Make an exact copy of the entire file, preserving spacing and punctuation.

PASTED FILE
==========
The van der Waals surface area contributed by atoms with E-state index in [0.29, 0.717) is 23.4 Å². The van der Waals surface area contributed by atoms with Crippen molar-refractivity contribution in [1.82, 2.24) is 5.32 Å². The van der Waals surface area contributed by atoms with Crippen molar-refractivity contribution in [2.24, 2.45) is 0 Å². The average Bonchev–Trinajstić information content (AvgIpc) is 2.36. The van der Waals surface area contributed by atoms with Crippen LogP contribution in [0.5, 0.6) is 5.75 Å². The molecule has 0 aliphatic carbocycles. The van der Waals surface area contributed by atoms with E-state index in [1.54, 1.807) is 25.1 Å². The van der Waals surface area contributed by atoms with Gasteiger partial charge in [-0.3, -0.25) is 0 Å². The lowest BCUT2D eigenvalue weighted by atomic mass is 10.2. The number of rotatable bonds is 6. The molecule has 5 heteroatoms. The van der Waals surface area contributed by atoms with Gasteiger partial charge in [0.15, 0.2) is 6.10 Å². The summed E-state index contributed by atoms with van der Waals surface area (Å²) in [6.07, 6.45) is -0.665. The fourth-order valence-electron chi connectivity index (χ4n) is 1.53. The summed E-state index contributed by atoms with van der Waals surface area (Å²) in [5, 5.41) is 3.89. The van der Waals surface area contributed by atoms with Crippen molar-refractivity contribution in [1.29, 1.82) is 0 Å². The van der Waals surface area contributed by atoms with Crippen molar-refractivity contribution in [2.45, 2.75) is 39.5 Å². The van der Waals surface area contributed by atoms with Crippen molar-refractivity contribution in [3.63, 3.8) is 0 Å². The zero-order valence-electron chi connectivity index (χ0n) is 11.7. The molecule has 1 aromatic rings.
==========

The van der Waals surface area contributed by atoms with E-state index in [0.29, 0.717) is 23.4 Å². The van der Waals surface area contributed by atoms with Crippen molar-refractivity contribution in [1.82, 2.24) is 5.32 Å². The van der Waals surface area contributed by atoms with Crippen molar-refractivity contribution in [2.24, 2.45) is 0 Å². The average Bonchev–Trinajstić information content (AvgIpc) is 2.36. The van der Waals surface area contributed by atoms with Crippen LogP contribution in [0.5, 0.6) is 5.75 Å². The molecule has 0 aliphatic carbocycles. The van der Waals surface area contributed by atoms with E-state index in [1.54, 1.807) is 25.1 Å². The van der Waals surface area contributed by atoms with Gasteiger partial charge in [-0.3, -0.25) is 0 Å². The lowest BCUT2D eigenvalue weighted by atomic mass is 10.2. The number of rotatable bonds is 6. The molecule has 5 heteroatoms. The van der Waals surface area contributed by atoms with Gasteiger partial charge in [0.15, 0.2) is 6.10 Å². The summed E-state index contributed by atoms with van der Waals surface area (Å²) in [6.07, 6.45) is -0.665. The fourth-order valence-electron chi connectivity index (χ4n) is 1.53. The summed E-state index contributed by atoms with van der Waals surface area (Å²) in [5, 5.41) is 3.89. The van der Waals surface area contributed by atoms with Crippen molar-refractivity contribution in [1.29, 1.82) is 0 Å². The van der Waals surface area contributed by atoms with Crippen molar-refractivity contribution in [2.45, 2.75) is 39.5 Å². The van der Waals surface area contributed by atoms with Crippen molar-refractivity contribution in [3.63, 3.8) is 0 Å². The zero-order valence-electron chi connectivity index (χ0n) is 11.7. The molecule has 1 aromatic rings.